Last week, former Minneapolis police officer Derek Chauvin went on trial for the murder of George Floyd. Floyd, a Black man, died in police custody after Chauvin, a white officer, restrained Floyd with his knee on his neck for nearly nine minutes. Three other police officers stood nearby as Floyd lost consciousness and told the officers he could not breathe.
Three in four Americans (74%) in the latest Economist/YouGov poll say they have seen the video of Chauvin restraining Floyd, and the public has made up its mind about the guilt of Chauvin. Though the trial is still ongoing, most Americans (57%) already believe he should be found guilty – more than three times as many as say he should not (18%).
But just two in five (40%) believe Chauvin will be found guilty. Just as many (41%) are not sure, and one in five (19%) believe Chauvin will not be found guilty.
Four in five Black Americans (79% vs 5%) vs believe Chauvin should be found guilty, compared to two-thirds of Hispanic Americans (66% vs 17%) and half of white Americans (51% vs 21%).
There is a large partisan gap in those who want Chauvin to be found guilty. Republicans aren’t all that sure he should be convicted, with slightly more saying he should not be found guilty (36%) as think he should be convicted (31%). Having seen the video has little impact on GOP respondents. Similar percentages of Republicans who have seen the video (33%) as have not (30%) believe Chauvin should be convicted.
Democrats are more than twice as likely as Republicans to believe the guilty verdict should be issued (84% vs 31%). About half of Independents (49%) say he should be found guilty, while about one-quarter (23%) believe the opposite.
Most Americans see a broader problem in how police treat Black Americans
Floyd’s death has affected American opinion about the police and their treatment of minorities. For many Republicans, the relations between minorities and the police seem fine.
By nearly two to one, Republicans believe that Black Americans and white Americans receive equal treatment from the police (52% say they do, 28% say they do not), something on which the public overall disagrees. By 56% to 27%, Americans overall think the treatment of Black Americans by police is different from the treatment the police give to White Americans.
That means that Republicans are much more likely to believe that the deaths of Black Americans while in police custody are merely isolated incidents (71%), not part of a broader problem (29%). Most of the public, Black and white, sees a broader problem. About half of white Americans see a broader problem (54% vs 46%), compared to three-quarters of Black Americans (74% vs 26%).
Perceptions of relations between minorities and the police in the United States are closely linked to what people think about overall race relations. Both are seen as generally bad.
Three in five Black Americans say police relations in their own communities are bad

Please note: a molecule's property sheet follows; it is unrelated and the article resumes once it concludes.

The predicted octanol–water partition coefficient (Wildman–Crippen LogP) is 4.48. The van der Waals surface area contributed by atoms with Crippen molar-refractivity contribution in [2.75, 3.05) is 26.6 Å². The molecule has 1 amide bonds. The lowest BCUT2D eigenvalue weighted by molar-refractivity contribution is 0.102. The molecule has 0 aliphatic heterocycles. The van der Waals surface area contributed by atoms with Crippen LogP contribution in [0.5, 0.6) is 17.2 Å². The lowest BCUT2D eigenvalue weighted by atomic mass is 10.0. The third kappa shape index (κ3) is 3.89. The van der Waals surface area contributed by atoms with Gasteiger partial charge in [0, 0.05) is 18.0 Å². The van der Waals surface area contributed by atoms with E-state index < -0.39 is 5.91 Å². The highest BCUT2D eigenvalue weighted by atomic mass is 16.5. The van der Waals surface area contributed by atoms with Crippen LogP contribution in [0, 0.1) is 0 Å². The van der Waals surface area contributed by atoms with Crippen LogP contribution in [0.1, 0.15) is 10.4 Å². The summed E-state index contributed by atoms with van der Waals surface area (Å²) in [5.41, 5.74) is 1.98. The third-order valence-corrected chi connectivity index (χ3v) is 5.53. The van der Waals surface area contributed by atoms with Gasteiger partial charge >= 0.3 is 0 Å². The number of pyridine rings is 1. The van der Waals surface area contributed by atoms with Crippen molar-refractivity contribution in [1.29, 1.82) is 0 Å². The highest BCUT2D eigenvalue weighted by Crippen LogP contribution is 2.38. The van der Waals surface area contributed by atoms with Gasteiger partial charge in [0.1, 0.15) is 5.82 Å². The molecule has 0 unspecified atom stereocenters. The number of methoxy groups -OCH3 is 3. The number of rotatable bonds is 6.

Americans have worried about the state of race relations for a long time, though Republicans tend to be more positive. And many people see things as better in their own communities than they are in the country overall.
Republicans have a far rosier perception of both race relations in general and police-minority relations specifically. Three in five Republicans (63%) say race relations between minorities in America and the police are generally good, compared to 37% who say they are bad. Americans overall disagree (38% say they are good, 62% say bad). Black Americans (18% vs 82%) and Democrats (18% vs 82%) say relations between minorities in America and the police are generally bad.
Black Americans have more positive opinions of police relations in their own community than in the country overall — 39% describe relations between minorities and police in their local community as good, while 61% describe it as bad — but they remain divided about the state of race relations in their own communities (51% call it bad, compared to 32% of Americans overall).
While Black Americans see police relations as bad in their own communities, white Americans think the opposite. Two-thirds of white Americans (66%) say police-minority group relations in their own communities are good, while one-third (34%) say they are bad.
Methodology: The Economist survey was conducted by YouGov using a nationally representative sample of 1,500 US Adult Citizens interviewed online between April 3 - 6, 2021. This sample was weighted according to gender, age, race, and education based on the American Community Survey, conducted by the US Bureau of the Census, as well as 2016 Presidential vote, registration status, geographic region, and news interest. Respondents were selected from YouGov’s opt-in panel to be representative of all US citizens. The margin of error is approximately 2.8% for the overall sample